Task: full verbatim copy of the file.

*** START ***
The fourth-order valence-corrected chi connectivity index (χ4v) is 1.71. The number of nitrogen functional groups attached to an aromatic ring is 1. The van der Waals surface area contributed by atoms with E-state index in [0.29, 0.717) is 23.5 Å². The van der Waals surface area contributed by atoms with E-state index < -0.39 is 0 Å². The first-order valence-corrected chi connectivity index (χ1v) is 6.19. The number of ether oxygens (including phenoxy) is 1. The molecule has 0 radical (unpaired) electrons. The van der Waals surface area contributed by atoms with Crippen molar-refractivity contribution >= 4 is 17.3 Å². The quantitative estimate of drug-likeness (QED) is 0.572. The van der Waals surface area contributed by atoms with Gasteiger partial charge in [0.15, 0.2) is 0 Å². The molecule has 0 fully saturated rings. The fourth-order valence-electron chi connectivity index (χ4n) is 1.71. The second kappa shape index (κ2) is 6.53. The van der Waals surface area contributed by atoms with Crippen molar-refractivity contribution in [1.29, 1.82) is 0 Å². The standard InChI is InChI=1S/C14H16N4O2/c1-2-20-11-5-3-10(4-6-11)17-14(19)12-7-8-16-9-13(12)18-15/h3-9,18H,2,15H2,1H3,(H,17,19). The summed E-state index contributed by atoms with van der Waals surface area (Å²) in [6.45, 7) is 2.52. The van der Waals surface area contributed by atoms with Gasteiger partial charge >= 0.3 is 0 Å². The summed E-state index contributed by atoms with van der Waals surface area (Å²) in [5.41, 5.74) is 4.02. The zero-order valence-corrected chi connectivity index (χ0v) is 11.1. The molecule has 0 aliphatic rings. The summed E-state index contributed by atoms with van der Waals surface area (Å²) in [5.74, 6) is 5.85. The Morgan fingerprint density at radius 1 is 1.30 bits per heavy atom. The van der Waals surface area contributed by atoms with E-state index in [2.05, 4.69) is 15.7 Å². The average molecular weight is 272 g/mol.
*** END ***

The fourth-order valence-corrected chi connectivity index (χ4v) is 1.71. The number of nitrogen functional groups attached to an aromatic ring is 1. The van der Waals surface area contributed by atoms with E-state index in [0.29, 0.717) is 23.5 Å². The van der Waals surface area contributed by atoms with E-state index < -0.39 is 0 Å². The first-order valence-corrected chi connectivity index (χ1v) is 6.19. The number of ether oxygens (including phenoxy) is 1. The molecule has 0 radical (unpaired) electrons. The van der Waals surface area contributed by atoms with Crippen molar-refractivity contribution >= 4 is 17.3 Å². The quantitative estimate of drug-likeness (QED) is 0.572. The van der Waals surface area contributed by atoms with Gasteiger partial charge in [0.15, 0.2) is 0 Å². The molecule has 0 fully saturated rings. The fourth-order valence-electron chi connectivity index (χ4n) is 1.71. The second kappa shape index (κ2) is 6.53. The van der Waals surface area contributed by atoms with Crippen molar-refractivity contribution in [1.29, 1.82) is 0 Å². The standard InChI is InChI=1S/C14H16N4O2/c1-2-20-11-5-3-10(4-6-11)17-14(19)12-7-8-16-9-13(12)18-15/h3-9,18H,2,15H2,1H3,(H,17,19). The summed E-state index contributed by atoms with van der Waals surface area (Å²) in [6.45, 7) is 2.52. The van der Waals surface area contributed by atoms with Gasteiger partial charge >= 0.3 is 0 Å². The summed E-state index contributed by atoms with van der Waals surface area (Å²) in [5.41, 5.74) is 4.02. The zero-order valence-corrected chi connectivity index (χ0v) is 11.1. The molecule has 0 aliphatic rings. The summed E-state index contributed by atoms with van der Waals surface area (Å²) in [5.74, 6) is 5.85. The Morgan fingerprint density at radius 1 is 1.30 bits per heavy atom. The van der Waals surface area contributed by atoms with E-state index in [2.05, 4.69) is 15.7 Å². The average molecular weight is 272 g/mol.